32 SERVO 11.2017
follow the build of the
final version of the
system in the November
2016 issue of SERVO.
The Bean is
equipped with a
Bluetooth module, RGB
prototyping area, and
coin cell power. Perfect!
feature of the Bean is
that it’s programmed
over Bluetooth via the
regular Arduino IDE
environment) or the
Bean Loader iOS/Android
I recently acquired a
12. 9” iPad Pro and
wondered if I could take
a simple project from
start to finish with only
the iPad (including
writing this article).
The only things the
Bean didn’t have
onboard were the buzzer and the arming mechanism. I
again found a surplus piezo buzzer in my junk bin and
soldered it onto the prototyping area. I connected the
positive terminal of the buzzer to pin 3 of the Bean.
Any pulse-width modulation (PWM) capable pin will
work (Figure 4). I then connected the negative terminal to
ground through a 1K resistor (Figure 5).
The arming mechanism is just going to be a high/low
state detection on a pin. I soldered a wire to pin 4 of the
Bean and the other to ground. For testing, I just left them
as flying wires since the mounting problem hadn’t been
thought about yet (Figure
6). In terms of actual
hardware assembly, that’s it!
I like that there are only a
few connections to make as
they would be the first
things to go during a hard
The firmware is written
in C++ like any other
Arduino project, but we
have some additional
functionality through the
Bean library. You can learn
about these through the
reference on Punch
Through’s website or by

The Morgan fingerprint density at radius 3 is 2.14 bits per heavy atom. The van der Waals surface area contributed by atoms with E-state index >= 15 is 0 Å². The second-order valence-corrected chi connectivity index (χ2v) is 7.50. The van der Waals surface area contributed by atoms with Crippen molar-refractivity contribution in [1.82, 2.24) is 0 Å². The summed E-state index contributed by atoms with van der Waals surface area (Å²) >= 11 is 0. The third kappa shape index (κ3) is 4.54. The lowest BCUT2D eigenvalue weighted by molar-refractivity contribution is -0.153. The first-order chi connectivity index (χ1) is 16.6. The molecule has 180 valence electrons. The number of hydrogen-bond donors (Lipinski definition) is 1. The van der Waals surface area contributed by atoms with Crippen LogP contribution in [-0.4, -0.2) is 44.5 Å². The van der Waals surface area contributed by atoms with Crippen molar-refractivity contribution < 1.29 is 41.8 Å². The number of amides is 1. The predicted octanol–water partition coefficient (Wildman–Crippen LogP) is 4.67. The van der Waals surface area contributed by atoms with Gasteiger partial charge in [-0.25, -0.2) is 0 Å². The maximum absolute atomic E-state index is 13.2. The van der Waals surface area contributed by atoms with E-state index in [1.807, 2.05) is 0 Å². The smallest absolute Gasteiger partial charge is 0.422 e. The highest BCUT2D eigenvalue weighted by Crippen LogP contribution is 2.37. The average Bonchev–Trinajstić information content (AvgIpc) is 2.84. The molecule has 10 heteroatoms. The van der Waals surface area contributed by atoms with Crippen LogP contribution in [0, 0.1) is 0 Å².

exploring the macros menu
in the apps. Being able to
insert the correct call from a
menu makes development
run very fast with fewer fat-finger typos.
Like any microcontroller project, we should start out by
designing a state machine diagram. In this case, things are
We have an initialization, check for free fall, and alarm
state. We could add a wait state in there if we wanted, but
this program is simple enough we won’t follow a strict
design pattern like we have in the past.
We will handle all the initialization tasks in the setup
function as it only runs when the microcontroller powers
up. In this state, we set the range of the accelerometer (to
± 4g in this case); enable the low g motion event (more on
that later); make sure the RGB LED is off (0, 0, 0); set the
buzzer pin to be an output; and set the arming pin to be
an input with the internal pull-up resistor enabled (Figure 7).
In the main loop that runs over and over again, the first
thing we need to do is check if the system is armed.
Figure 5: I added the piezo buzzer
to the prototyping area and tucked
the resistor to ground away under
the PCB. This Bean has been used
in a lot of temporary/
demonstration projects and the
PCB has seen a few better days.
Figure 6: Arming wires are
attached to ground and pin 4.
Figure 7: This setup function runs when the unit is powered up,
and takes care of housekeeping like configuring the
accelerometer and GPIOs.
Figure 8: The main loop handles any state transitions,
as well as determining if the system is armed or
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